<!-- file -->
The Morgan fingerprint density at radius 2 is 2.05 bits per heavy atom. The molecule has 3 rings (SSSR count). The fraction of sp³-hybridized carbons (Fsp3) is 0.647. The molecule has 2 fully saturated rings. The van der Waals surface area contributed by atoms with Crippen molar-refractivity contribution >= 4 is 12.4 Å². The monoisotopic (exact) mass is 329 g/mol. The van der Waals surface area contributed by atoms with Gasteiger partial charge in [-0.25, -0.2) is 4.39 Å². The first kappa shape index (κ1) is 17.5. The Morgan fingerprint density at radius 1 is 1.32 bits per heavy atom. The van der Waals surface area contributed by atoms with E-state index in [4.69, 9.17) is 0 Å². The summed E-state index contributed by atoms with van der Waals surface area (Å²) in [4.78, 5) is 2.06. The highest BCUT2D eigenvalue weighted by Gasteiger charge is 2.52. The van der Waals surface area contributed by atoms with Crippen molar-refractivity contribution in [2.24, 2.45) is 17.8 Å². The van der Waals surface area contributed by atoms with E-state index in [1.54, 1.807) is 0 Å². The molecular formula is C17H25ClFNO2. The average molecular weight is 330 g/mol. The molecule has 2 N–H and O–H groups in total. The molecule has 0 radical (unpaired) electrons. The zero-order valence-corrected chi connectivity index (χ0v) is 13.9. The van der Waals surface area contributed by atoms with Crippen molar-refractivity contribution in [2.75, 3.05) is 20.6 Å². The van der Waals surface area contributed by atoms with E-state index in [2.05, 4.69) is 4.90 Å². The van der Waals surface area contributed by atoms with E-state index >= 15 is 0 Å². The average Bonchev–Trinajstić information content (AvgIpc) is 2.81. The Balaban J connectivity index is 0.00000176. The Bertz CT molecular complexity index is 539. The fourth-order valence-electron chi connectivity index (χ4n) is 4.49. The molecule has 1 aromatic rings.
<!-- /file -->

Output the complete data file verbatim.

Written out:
The Morgan fingerprint density at radius 2 is 2.05 bits per heavy atom. The molecule has 3 rings (SSSR count). The fraction of sp³-hybridized carbons (Fsp3) is 0.647. The molecule has 2 fully saturated rings. The van der Waals surface area contributed by atoms with Crippen molar-refractivity contribution >= 4 is 12.4 Å². The monoisotopic (exact) mass is 329 g/mol. The van der Waals surface area contributed by atoms with Gasteiger partial charge in [-0.25, -0.2) is 4.39 Å². The first kappa shape index (κ1) is 17.5. The Morgan fingerprint density at radius 1 is 1.32 bits per heavy atom. The van der Waals surface area contributed by atoms with E-state index in [4.69, 9.17) is 0 Å². The summed E-state index contributed by atoms with van der Waals surface area (Å²) in [4.78, 5) is 2.06. The highest BCUT2D eigenvalue weighted by Gasteiger charge is 2.52. The van der Waals surface area contributed by atoms with Crippen molar-refractivity contribution in [2.24, 2.45) is 17.8 Å². The van der Waals surface area contributed by atoms with E-state index in [1.54, 1.807) is 0 Å². The molecular formula is C17H25ClFNO2. The average molecular weight is 330 g/mol. The molecule has 2 N–H and O–H groups in total. The molecule has 0 radical (unpaired) electrons. The zero-order valence-corrected chi connectivity index (χ0v) is 13.9. The van der Waals surface area contributed by atoms with Crippen molar-refractivity contribution in [2.75, 3.05) is 20.6 Å². The van der Waals surface area contributed by atoms with E-state index in [2.05, 4.69) is 4.90 Å². The van der Waals surface area contributed by atoms with E-state index >= 15 is 0 Å². The average Bonchev–Trinajstić information content (AvgIpc) is 2.81. The Balaban J connectivity index is 0.00000176. The Bertz CT molecular complexity index is 539. The fourth-order valence-electron chi connectivity index (χ4n) is 4.49. The molecule has 1 aromatic rings.